Unions protest as trust say A&E changes are 'temporary'

Unions have been angered by the "temporary measures" brought in to emergency care at the Mater Hospital in Belfast. Picture by Hugh Russell

UNIONS angered by changes in emergency care cover at the Mater Hospital have staged a protest as health chiefs insisted the move was "temporary".

Scores of Unison and Unite members holding placards gathered at the facility in north Belfast on Thursday to voice their concerns at the changes amid fears it was a "prelude to attempts to close the Mater site".

Since last week it was announced that children under 14 requiring attending the A&E would be diverted to the Royal Belfast Hospital for Sick Children.

Ambulances have also been stopped from attending the A&E department from 6pm to 8am.

Unions have described the move as "unacceptable".

The Belfast trust revealed on Thursday that the decision to downgrade services at the Mater came after two senior doctors voiced concerns for patient safety due to pressures from staff shortages.

Dr John Maxwell, clinical director of emergency medicine in Belfast, said while there had been "ongoing" staffing difficulties, "two members of my consultant staff came to me and said look we are not happy".

"When a senior doctor says to you I have concerns, you can't ignore that," he said.

Cathy Jack, medical director of the Belfast Health and Social Care Trust, insisted the A&E changes were a "temporary measure" and they were working to have the cover reinstated.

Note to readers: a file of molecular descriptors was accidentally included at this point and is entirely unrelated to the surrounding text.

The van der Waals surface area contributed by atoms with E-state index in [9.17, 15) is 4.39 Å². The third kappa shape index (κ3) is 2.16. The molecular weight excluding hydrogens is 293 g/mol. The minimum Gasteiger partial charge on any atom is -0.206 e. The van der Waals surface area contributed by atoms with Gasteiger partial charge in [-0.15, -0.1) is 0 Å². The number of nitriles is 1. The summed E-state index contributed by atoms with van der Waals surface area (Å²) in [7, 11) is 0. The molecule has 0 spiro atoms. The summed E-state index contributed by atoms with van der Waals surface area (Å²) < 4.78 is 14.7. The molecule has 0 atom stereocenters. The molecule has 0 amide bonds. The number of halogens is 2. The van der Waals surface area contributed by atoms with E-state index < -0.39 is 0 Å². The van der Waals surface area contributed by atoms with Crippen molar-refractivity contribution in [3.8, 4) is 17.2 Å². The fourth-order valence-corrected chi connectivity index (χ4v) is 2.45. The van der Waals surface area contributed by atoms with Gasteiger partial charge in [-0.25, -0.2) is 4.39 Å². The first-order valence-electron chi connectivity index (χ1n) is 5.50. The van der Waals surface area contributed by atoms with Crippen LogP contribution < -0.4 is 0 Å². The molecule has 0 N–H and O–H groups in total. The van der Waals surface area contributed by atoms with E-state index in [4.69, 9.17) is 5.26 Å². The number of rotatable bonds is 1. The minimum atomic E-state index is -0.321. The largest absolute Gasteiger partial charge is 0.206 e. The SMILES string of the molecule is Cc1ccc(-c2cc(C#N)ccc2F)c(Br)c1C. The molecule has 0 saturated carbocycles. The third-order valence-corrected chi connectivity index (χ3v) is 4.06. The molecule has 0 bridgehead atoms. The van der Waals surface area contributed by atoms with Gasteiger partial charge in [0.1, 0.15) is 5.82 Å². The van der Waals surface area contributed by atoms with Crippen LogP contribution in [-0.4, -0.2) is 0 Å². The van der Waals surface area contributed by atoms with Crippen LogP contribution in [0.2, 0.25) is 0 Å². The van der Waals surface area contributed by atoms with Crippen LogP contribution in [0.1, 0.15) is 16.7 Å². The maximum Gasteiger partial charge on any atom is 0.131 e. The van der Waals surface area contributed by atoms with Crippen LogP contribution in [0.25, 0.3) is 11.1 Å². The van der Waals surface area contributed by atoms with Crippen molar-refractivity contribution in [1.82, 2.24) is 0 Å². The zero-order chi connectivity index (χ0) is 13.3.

"Last Friday, the senior doctors who all worked regularly on the Mater shop floor raised vulnerabilities to me about the out-of-hours senior medical cover and I took the temporary action, which I believe was appropriate and measured to ensure ongoing safe high quality care," she said.

Around 130 people - and fewer than 10 children - attend the Mater's A&E every day with up to a dozen ambulances from 6pm to 8am.

But she said despite the changes, the Mater was "still going to see around 110 attendances a day" and "will continue to be a vitally important emergency department".

Dr Jack also said the measures were needed to ensure the "right number of appropriately skilled senior doctors out-of-hours are present" to deal with people attending A&E.

She said the "clinical team are actively working on this with management to see if there are designated evenings that we can open up and have business as usual, as previous and extend the ambulance hours but we wish to do that in a safe way and ensuring ongoing safety".

"When the clinical team are satisfied that the cover is there, we will be lifting this temporary measure," she added.

Dr Jack said trusts throughout the UK and Ireland have faced similar challenges in trying to recruit senior doctors.

"These doctors have at least 10 years of experience so that's five as an undergraduate and then an extra five as postgraduate, so there isn't a quick fix in recruiting these doctors but they are the ones that make sure the department is safe for those that are the most sick," she said.


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